Tony and Tom have another thing in common. These women: They never stop! Tom walks into Starbucks, and a woman writes her number on his coffee cup. He sits down, the woman at the next table smiles at him. This one woman hates him so much that she gets drunk and throws herself at him. Another woman loves him so much, she builds a website about him, “Her last blog was a two-page description of my face,” Tom tells us. (The blogger stalker has glasses, too, because the year is 2008 and nerds do computers.)

How irrepressible is he, our Tom? His best friend’s mom is mad when she sees him:

Best Friend’s Mom: “You slept with our maid!”

Tom: “I didn’t know she spoke English!”

Which is not the only line that sounds admissible in court. Made of Honor is a lazy movie. To convince you that Tom is a cool guy with lotsa ladies, it shows you scene after scene with lotsa ladies telling Tom he’s a cool guy. Iron Man is a very clever film, with lots of screenwriters, but most crucially Jon Favreau directing. So it can quickly explain everything about Tony Stark’s relationship to women in a single shot: Private jet, booze, flight attendants with bare midriffs, a slooowwly ascending stripper pole setting an impressive new benchmark for family-friendly phallic imagery:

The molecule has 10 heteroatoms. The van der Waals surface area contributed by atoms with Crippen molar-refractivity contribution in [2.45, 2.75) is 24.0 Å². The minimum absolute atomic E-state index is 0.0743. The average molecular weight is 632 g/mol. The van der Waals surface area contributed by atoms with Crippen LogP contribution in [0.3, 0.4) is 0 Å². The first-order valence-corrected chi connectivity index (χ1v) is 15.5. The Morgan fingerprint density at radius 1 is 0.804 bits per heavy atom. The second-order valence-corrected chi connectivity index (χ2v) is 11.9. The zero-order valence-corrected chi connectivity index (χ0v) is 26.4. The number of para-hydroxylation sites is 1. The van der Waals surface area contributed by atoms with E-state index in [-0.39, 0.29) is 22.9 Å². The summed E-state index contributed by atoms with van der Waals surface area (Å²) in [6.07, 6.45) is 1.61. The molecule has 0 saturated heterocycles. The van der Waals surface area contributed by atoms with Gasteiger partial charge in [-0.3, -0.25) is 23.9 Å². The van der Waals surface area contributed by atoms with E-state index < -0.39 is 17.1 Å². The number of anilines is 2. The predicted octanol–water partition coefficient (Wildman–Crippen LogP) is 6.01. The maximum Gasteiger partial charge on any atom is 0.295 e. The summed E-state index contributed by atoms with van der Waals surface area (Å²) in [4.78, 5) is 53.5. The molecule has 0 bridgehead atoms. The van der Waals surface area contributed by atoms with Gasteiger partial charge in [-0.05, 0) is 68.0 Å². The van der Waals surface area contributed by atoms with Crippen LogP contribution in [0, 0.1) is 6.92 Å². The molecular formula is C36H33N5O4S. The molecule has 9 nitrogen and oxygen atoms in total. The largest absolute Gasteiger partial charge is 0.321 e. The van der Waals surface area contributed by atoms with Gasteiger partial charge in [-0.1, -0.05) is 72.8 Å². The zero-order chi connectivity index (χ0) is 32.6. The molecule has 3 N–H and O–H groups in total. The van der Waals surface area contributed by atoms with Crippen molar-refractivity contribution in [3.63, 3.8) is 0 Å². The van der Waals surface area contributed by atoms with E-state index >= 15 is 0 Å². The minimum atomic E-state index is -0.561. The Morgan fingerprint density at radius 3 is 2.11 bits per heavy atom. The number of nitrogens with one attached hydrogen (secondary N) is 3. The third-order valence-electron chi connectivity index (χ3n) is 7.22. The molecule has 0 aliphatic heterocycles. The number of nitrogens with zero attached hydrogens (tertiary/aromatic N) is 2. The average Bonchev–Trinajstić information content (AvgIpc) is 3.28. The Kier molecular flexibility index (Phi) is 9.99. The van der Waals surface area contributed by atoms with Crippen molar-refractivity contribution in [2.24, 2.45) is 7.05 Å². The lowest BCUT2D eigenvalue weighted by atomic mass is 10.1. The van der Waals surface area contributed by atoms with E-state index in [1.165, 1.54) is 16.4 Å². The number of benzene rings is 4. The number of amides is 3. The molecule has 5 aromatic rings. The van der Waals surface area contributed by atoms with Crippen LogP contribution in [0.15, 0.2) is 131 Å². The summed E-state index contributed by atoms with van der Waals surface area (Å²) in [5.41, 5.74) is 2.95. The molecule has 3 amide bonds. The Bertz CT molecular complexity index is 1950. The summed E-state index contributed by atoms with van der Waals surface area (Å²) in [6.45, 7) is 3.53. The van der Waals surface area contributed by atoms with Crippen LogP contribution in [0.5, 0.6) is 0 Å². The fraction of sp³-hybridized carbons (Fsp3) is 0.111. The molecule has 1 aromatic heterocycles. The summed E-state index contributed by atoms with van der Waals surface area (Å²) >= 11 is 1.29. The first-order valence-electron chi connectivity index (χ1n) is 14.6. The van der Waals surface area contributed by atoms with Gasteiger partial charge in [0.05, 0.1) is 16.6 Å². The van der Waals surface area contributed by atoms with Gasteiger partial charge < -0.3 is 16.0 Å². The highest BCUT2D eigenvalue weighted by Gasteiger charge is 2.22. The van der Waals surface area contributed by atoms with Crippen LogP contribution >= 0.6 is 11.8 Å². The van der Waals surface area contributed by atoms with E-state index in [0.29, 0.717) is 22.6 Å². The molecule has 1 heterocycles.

Tony and Tom have one other thing in common. Womanizers? Yes. Cads who never call back? Sure. But they are redeemed by the devotion of one single trusted person. For Tony, it’s Pepper (Gwyneth Paltrow), his personal assistant, long-struggling yet witty bantering, the kind of trusty galpal who kicks last night’s galpal out of the house. For Tom, it’s Hannah (Michelle Monaghan), best friend since college, some kind of museum worker. They are our mens’ confessors, though more accurate to call them enablers. And I don’t want to say these movies specifically humiliate these characters as a running joke, but when Hannah is introduced working on a painting of Saint Sebastian, the camera framing is rather suggestive:

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Lest you’re worrying this movie will be subtle, she proudly declares, “I just finished working on his balls!”

You know from the first minute where these men are going with these women. They’ll wind up in love: In male-female dynamics, romantic comedies and superhero movies build the same clockwork. The fact that Pepper is Tony’s subordinate is retroactively hilarious or sad, makes the cheerful tone of Iron Man feel like a #MeToo lullaby, a Love Song for the Old Days When You Could Just Flirt With Your Personal Assistant No Big Deal.